Low Acyl Gellan as an Excipient to Improve the Sprayability and Mucoadhesion of Iota Carrageenan in a Nasal Spray to Prevent Infection With SARS-CoV-2
Robinson et al.
, Low Acyl Gellan as an Excipient to Improve the Sprayability and Mucoadhesion of Iota Carrageenan in a Nasal..
, Frontiers in Medical Technology, doi:10.3389/fmedt.2021.687681
Formulation of a carrageenan nasal spray using gellan as an excipient to improve sprayability and mucoadhesion. Authors report 4x greater coverage versus carrageenan alone. See also [Moakes]
Robinson et al., 16 Jun 2021, United Kingdom, peer-reviewed, 3 authors.
Abstract: ORIGINAL RESEARCH
published: 16 June 2021
Low Acyl Gellan as an Excipient to
Improve the Sprayability and
Mucoadhesion of Iota Carrageenan
in a Nasal Spray to Prevent Infection
Thomas E. Robinson, Richard J. A. Moakes and Liam M. Grover*
Healthcare Technologies Institute, School of Chemical Engineering, University of Birmingham, Birmingham, United Kingdom
Imperial College London,
Southern University of Science and
Tehran University of Medical
Liam M. Grover
This article was submitted to
Diagnostic and Therapeutic Devices,
a section of the journal
Frontiers in Medical Technology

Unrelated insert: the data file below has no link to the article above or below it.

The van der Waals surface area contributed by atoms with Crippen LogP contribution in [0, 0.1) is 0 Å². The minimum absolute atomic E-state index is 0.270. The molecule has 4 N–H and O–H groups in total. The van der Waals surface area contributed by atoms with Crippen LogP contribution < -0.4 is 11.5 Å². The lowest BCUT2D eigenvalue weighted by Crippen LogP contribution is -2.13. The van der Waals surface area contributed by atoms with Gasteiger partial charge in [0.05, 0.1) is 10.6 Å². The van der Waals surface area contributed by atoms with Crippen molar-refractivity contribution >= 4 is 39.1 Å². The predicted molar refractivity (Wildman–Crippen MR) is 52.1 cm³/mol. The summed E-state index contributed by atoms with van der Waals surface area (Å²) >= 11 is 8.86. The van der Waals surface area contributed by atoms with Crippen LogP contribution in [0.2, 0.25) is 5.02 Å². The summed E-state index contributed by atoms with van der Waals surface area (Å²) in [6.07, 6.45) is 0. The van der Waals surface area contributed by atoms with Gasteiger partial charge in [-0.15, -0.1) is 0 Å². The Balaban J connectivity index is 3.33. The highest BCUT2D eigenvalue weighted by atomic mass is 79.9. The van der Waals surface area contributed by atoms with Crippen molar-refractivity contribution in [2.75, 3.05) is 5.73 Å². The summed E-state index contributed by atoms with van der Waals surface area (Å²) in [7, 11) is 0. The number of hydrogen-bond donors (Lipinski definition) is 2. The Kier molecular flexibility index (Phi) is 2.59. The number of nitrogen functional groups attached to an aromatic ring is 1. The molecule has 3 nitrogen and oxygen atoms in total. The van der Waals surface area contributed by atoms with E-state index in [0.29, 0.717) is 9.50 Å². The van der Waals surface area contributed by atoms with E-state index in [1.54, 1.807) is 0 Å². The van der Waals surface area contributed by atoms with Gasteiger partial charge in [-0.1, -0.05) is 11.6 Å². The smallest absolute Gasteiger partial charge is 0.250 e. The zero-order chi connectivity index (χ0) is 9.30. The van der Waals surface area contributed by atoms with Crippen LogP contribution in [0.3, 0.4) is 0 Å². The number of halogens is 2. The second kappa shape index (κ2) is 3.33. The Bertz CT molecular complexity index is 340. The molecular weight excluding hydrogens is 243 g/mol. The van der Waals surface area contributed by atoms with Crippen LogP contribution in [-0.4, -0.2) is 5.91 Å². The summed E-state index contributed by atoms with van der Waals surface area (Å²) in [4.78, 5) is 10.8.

Received: 29 March 2021
Accepted: 20 May 2021
Published: 16 June 2021
Robinson TE, Moakes RJA and
Grover LM (2021) Low Acyl Gellan as
an Excipient to Improve the
Sprayability and Mucoadhesion of Iota
Carrageenan in a Nasal Spray to
Prevent Infection With SARS-CoV-2.
Front. Med. Technol. 3:687681.
The COVID-19 global pandemic, as well as the widespread persistence of influenza and
the common cold, create the need for new medical devices such as nasal sprays to
prevent viral infection and transmission. Carrageenan, a sulfated polysaccharide, has a
broad, non-pharmacological antiviral capacity, however it performs poorly in two key
areas; spray coverage and mucoadhesion. Therefore gellan, another polysaccharide,
was investigated as an excipient to improve these properties. It was found that
viscoelastic relaxation time was the key predictor of spray coverage, and by reducing
this value from 2.5 to 0.25 s, a mix of gellan and carrageenan gave more than four
times the coverage of carrageenan alone (p < 0.0001). Gellan also demonstrated
enhanced adhesion to a mucus analog that increased significantly with time (p < 0.0001),
suggesting the development of specific gellan–mucin interactions. This property was
conferred to carrageenan on mixing the two polymers. Together, this data suggests
that gellan is a promising excipient to improve both sprayability and mucoadhesion of
carrageenan for use in antiviral nasal sprays.
Keywords: antiviral polymer, nasal spray, mucoadhesion, gellan, carrageenan, COVID-19
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